Publications & Posters

Plasma tau and neurofilament light in frontotemporal lobar degeneration and Alzheimer’s disease


Illán-Gala I, Lleo A, Karydas A, Staffaroni AM, Zetterberg H, Sivasankaran R, Grinberg LT, Spina S, Kramer J, Ramos EM, Coppola G, La Joie R, Rabinovici GD, Perry DC, Gorno-Tempini ML, Seeley W, Miller BL, Rosen HJ, Blennow K, Boxer AL and Rojas JC.

Neurology Nov 2020, 10.1212/WNL.0000000000011226

DOI: 10.1212/WNL.0000000000011226


Objective To test the hypothesis that plasma total tau (t-tau) and neurofilament light chain (NfL) concentrations may have a differential role in the study of frontotemporal lobar degeneration syndromes (FTLD-S) and clinically-diagnosed Alzheimer’s disease (AD-S), we determined their diagnostic and prognostic value in FTLD-S and AD-S and their sensitivity to pathologic diagnoses.

Methods We measured plasma t-tau and NfL with the Simoa platform in 265 participants: 167 FTLD-S, 43 AD-S, and 55 healthy controls (HC), including 82 pathology-proven cases (50 FTLD-Tau, 18 FTLD-TDP, 2 FTLD-FUS, and 12 AD) and 98 participants with amyloid PET. We compared cross-sectional and longitudinal biomarker concentrations between groups, their correlation with clinical measures of disease severity, progression and survival and cortical thickness.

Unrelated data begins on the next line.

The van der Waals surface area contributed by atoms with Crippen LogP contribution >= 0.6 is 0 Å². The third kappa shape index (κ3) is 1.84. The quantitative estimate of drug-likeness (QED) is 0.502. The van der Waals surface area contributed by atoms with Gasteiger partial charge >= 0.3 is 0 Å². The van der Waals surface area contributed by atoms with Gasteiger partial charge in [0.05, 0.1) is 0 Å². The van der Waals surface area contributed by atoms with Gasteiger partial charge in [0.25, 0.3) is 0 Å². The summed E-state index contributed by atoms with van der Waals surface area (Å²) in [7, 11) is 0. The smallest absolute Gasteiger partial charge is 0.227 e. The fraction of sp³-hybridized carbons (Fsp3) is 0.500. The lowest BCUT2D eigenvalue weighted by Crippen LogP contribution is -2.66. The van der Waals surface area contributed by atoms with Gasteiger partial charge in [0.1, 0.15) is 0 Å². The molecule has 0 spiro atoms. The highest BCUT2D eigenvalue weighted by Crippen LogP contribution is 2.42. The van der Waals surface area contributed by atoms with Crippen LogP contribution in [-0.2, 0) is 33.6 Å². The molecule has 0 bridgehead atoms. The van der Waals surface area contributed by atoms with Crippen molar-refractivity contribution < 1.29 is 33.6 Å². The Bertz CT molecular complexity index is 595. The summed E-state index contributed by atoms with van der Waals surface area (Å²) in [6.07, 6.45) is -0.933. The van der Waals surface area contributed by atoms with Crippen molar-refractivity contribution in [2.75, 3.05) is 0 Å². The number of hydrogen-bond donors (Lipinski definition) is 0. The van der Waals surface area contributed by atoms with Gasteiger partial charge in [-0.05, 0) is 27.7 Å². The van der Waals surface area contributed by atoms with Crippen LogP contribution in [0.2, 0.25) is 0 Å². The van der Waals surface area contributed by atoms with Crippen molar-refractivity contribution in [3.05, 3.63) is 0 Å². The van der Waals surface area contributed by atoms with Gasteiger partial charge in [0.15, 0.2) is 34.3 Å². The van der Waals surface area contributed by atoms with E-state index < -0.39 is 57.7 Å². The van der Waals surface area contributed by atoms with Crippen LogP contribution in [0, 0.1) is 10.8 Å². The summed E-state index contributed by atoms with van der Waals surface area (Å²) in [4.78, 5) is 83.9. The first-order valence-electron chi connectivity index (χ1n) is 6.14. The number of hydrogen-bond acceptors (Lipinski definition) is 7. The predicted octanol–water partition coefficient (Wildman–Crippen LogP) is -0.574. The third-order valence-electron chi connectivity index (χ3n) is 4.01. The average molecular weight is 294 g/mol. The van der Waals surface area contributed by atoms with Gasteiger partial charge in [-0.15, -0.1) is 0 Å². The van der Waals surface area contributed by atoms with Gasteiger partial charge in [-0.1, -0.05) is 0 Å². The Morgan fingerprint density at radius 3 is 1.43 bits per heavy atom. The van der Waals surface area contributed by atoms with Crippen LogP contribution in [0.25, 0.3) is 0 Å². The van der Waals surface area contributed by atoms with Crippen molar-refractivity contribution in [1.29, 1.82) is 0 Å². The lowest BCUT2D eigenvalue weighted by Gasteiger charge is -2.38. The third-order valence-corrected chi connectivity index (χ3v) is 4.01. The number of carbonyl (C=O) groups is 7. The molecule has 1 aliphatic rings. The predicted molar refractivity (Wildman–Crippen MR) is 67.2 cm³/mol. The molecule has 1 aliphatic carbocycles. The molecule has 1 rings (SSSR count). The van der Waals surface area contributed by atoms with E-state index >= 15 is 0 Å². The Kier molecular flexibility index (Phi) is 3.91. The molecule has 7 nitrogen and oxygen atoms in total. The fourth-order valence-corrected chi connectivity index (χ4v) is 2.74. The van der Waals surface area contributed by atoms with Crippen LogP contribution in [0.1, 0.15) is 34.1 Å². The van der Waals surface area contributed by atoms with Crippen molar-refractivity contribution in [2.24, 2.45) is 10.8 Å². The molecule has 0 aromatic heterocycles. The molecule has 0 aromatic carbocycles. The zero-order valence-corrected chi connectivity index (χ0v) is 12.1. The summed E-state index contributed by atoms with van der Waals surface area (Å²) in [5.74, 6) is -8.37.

Results Plasma NfL, but not plasma t-tau discriminated FTLD-S from HC and AD-S from HC. Both plasma NfL and t-tau were poor discriminators between FLTD-S and AD-S. In pathology confirmed cases, plasma NfL was higher in FTLD than AD and in FTLD-TDP compared to FTLD-Tau, after accounting for age and disease severity. Plasma NfL, but not plasma t-tau, predicted clinical decline and survival and correlated with regional cortical thickness in both FTLD-S and AD-S. The combination of plasma NfL with plasma t-tau did not outperform plasma NfL alone.

Conclusions Plasma NfL is superior to plasma t-tau for the diagnosis and prediction of clinical progression of FTLD-S and AD-S.